Thursday, January 19, 2012

In A Good Position

We had a little activity at the church tonight and needed a little service project to do while the sisters waited for their turn.  I prepared these positioning snakes as one of the projects and wanted to share them with you.  I have had my Girl Scouts Brownie troop make them.  I have had Achievement Days girls make them.  They are a light, low stress project for any age and go towards a GREAT purpose.  They can be used to teach basic sewing, or you can do the prep work and take all the stress out of the project for your helpers.

I only purchased two yards of flannel total, several small pieces from my favorite discount store, SAS Fabrics on Indian School in Phoenix.  Each piece of flannel was cut to 5.5" wide, however long the fabric was wide {around 40" in this case}.   From the 2yds I was able to get about 30 snakes.  The fabric was $3/yd, totalling $6, making the cost of fabric for each snake about $0.20 each.

I took each piece, folded it in half the thin way, and sewed a straight line down the side to make one long tube out of each fabric strip.  Try to use a smaller stitch length to make these durable and to prevent any escaping pellets. 

Once you have your long tubes, lay them flat and cut them to be 13" long.  I was able to get three positioning snakes out of each 5.5" strip.  The next step is to sew one end of the snakes shut. 
Here is how I do it...
Once I have one snake stitched shut on one end, I put the needle down in the last tiny bit of fabric, lift the pressure foot, and butt the next snake right up next to it.  I put the pressure foot back down, then just keep sewing, stopping to repeat again and again until all snakes are strung together like this...
Isn't it fabulous!  This way you save thread, you save mental illness from going back and clipping hundreds of threads, and you save time. 

Use scissors or a rotary cutter to cut apart your long string of snakes.
{I use scissors, but had to think of a reason to throw this picture in.  I really like it :0}

This is where I stopped my part of the preparations.  At our event our sisters turned the snakes right-side out, filled them 2/3 to 3/4 of the way full with poly pellets...
They come in a bag similar to this {the bag is green at Joanns} and you get about 2 lbs for $7.00 from Joanns {before coupon}.  You have to know that every single time I go to Joanns to buy these they have moved the store around.  I end up standing right in front of them and can not see them.  I don't know what it is.  I swear it though.  I am always right in front of them, staring directly at them, and just not seeing them.  Every time.

{source-on Etsy}
Here is a closer look at what they look like.  One of those beads is like half the size of a grain of rice...a fat grain of rice.  We use poly pellets instead of rice or beans so that the snakes are WASHABLE!!!
Doesn't everything that comes near a baby need to be washable ;0)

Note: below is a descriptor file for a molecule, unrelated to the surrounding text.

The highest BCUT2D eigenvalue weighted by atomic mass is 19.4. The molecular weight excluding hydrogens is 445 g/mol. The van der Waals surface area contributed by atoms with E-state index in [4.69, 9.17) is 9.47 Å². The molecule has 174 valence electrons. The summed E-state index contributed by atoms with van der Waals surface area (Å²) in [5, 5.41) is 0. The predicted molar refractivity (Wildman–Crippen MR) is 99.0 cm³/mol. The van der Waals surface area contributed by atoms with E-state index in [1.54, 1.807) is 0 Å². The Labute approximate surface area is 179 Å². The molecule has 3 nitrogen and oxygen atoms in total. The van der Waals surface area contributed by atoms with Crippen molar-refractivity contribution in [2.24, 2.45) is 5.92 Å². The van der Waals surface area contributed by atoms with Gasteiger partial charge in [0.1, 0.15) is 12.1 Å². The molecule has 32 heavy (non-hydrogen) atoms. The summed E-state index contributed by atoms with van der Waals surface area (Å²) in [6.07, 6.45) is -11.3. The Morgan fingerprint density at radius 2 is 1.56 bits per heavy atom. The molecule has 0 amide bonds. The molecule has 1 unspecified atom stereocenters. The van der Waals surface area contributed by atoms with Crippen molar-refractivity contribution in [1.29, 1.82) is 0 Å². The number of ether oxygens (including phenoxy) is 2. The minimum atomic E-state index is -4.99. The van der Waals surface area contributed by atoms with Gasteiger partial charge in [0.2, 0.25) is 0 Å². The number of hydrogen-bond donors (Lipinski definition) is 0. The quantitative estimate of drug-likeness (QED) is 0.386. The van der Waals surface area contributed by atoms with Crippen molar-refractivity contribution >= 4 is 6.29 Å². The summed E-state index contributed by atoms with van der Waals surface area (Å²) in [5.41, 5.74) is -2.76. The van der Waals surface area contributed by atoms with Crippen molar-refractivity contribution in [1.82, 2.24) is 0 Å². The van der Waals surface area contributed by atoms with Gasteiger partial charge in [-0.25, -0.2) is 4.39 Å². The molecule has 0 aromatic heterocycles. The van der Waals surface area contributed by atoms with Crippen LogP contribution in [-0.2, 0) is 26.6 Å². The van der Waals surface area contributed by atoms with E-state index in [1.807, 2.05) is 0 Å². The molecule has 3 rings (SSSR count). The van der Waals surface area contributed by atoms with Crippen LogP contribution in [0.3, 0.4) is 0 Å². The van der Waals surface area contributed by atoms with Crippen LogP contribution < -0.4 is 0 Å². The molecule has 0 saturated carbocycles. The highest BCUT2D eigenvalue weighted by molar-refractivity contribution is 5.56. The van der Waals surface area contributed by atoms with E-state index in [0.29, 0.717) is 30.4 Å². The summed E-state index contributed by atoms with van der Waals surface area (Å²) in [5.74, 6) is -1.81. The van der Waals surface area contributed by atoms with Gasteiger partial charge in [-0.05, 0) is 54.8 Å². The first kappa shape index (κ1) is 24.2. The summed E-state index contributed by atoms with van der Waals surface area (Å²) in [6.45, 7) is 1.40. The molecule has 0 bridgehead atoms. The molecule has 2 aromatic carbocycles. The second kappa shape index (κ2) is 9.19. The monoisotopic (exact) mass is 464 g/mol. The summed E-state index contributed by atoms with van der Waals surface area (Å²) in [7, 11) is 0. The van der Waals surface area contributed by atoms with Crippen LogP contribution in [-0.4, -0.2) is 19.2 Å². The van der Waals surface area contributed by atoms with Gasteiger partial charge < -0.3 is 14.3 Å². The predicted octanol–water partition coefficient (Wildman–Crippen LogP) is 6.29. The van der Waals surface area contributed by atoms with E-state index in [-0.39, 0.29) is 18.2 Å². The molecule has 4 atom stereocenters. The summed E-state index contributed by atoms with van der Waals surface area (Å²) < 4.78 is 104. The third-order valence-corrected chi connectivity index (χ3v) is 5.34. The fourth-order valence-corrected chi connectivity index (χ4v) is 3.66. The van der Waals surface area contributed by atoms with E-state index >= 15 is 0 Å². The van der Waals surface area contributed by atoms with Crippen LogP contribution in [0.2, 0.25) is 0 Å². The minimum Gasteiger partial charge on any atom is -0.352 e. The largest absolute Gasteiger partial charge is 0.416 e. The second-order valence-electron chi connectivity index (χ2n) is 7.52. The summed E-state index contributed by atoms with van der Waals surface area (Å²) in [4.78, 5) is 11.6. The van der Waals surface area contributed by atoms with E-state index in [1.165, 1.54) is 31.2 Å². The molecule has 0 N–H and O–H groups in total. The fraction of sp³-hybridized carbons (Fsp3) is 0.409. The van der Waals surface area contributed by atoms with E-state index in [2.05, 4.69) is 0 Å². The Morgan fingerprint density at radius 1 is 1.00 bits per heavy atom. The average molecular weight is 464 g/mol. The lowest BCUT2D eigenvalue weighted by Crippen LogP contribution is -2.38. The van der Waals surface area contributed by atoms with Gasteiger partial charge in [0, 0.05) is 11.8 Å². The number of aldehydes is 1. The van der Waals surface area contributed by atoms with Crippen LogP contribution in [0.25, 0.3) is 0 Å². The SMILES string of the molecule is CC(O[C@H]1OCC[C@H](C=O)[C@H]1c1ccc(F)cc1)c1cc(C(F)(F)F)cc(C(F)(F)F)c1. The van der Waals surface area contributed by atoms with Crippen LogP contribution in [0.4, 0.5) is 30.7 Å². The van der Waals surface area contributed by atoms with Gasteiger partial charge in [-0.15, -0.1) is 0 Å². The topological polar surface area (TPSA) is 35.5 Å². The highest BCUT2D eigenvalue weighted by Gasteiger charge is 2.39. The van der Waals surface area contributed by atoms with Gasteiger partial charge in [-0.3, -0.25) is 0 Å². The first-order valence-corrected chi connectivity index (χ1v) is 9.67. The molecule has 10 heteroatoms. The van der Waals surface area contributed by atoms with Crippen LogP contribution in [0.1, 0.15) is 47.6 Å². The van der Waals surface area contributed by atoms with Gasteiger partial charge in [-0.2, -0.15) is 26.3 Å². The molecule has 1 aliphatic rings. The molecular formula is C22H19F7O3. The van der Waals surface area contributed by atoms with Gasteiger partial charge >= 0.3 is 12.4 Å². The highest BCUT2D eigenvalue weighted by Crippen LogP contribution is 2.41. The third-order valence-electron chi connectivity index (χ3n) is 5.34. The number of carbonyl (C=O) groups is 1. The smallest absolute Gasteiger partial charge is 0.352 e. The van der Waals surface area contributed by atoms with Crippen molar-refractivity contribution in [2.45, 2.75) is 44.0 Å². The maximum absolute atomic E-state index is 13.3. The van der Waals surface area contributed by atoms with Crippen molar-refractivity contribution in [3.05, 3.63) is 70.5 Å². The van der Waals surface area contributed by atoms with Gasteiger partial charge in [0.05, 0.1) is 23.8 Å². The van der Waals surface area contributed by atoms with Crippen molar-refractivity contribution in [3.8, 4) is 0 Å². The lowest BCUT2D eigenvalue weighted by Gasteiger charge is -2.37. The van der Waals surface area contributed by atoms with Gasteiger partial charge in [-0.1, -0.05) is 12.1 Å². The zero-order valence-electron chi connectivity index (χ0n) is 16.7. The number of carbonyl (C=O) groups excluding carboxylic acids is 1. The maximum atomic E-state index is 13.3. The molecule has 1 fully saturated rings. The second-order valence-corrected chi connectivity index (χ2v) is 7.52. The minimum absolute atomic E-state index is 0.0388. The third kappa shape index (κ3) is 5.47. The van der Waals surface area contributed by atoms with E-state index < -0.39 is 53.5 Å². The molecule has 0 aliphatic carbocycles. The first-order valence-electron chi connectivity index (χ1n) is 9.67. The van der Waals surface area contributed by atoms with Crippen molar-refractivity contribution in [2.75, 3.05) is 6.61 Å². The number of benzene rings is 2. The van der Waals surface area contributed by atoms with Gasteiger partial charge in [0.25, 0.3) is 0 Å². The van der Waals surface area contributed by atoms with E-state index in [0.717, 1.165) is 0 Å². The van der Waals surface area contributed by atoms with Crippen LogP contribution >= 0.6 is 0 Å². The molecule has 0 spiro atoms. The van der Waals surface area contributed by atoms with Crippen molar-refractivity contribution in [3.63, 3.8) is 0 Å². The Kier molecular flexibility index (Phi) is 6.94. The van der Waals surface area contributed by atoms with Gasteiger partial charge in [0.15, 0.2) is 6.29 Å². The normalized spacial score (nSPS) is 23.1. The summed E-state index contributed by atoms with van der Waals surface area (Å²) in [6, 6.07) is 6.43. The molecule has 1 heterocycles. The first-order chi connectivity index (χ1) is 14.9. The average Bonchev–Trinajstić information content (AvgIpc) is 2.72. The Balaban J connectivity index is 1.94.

I found that you can get about 5 snakes out of one bag of pellets.  I used a 50% off coupon for mine, making the stuffing for each snake about $.70 each.  If you add the $.20 for the fabric, the total for each snake is less than $1.00.

Here are some of our finished product.  Cute, huh?  So naturally, smaller print fabrics would probably be better for these, but the bigger prints still turned out cute.  

Now to show you how to use them.... 
The positioning snakes are used to prop up babies in the hospital, mostly in the NICU.  They can be used along both sides or just one behind the back if the baby has to be kept on their side for whatever reason.  People can use rolled-up blankets for the same thing, but anytime you have extra blankets in the crib you increase the chance of suffocation or the baby getting tangled up.  With these snakes, you can place them lower than I did here and prop baby up without being near the face, plus they are not going to un-roll. 

Like I said before, they are washable-super important in a sterile environment.  They are great for holding the babies in position, but also FABULOUS at keeping their body temperature steady.  The little poly pellets keep body heat {without getting too warm} to help those poor little dears have a better fighting chance.

I first started making these a few years back for a friend that was a fanatical volunteer for Newborns In Need. Newborns In Need is a fabulous organization that works to help with preemie needs in the hospital.  They address everything from these positioning snakes to teeny tiny burial clothes and blankets for the little ones that don't make it.  If you have a little time on your hands I would HIGHLY recommend contacting them and getting involved today!

That reminds me, I need to tell you what to do with these!  So, you can donate them to Newborns In Need

As for our lovely ladies at church, thanks so much for your help.  We look will be taking these to our local hospital so they can start warming tiny hearts right away!!!

1 comment:

  1. Love this! I 'Pinned it' in my American Heritage Girl board.

    Great site you have!


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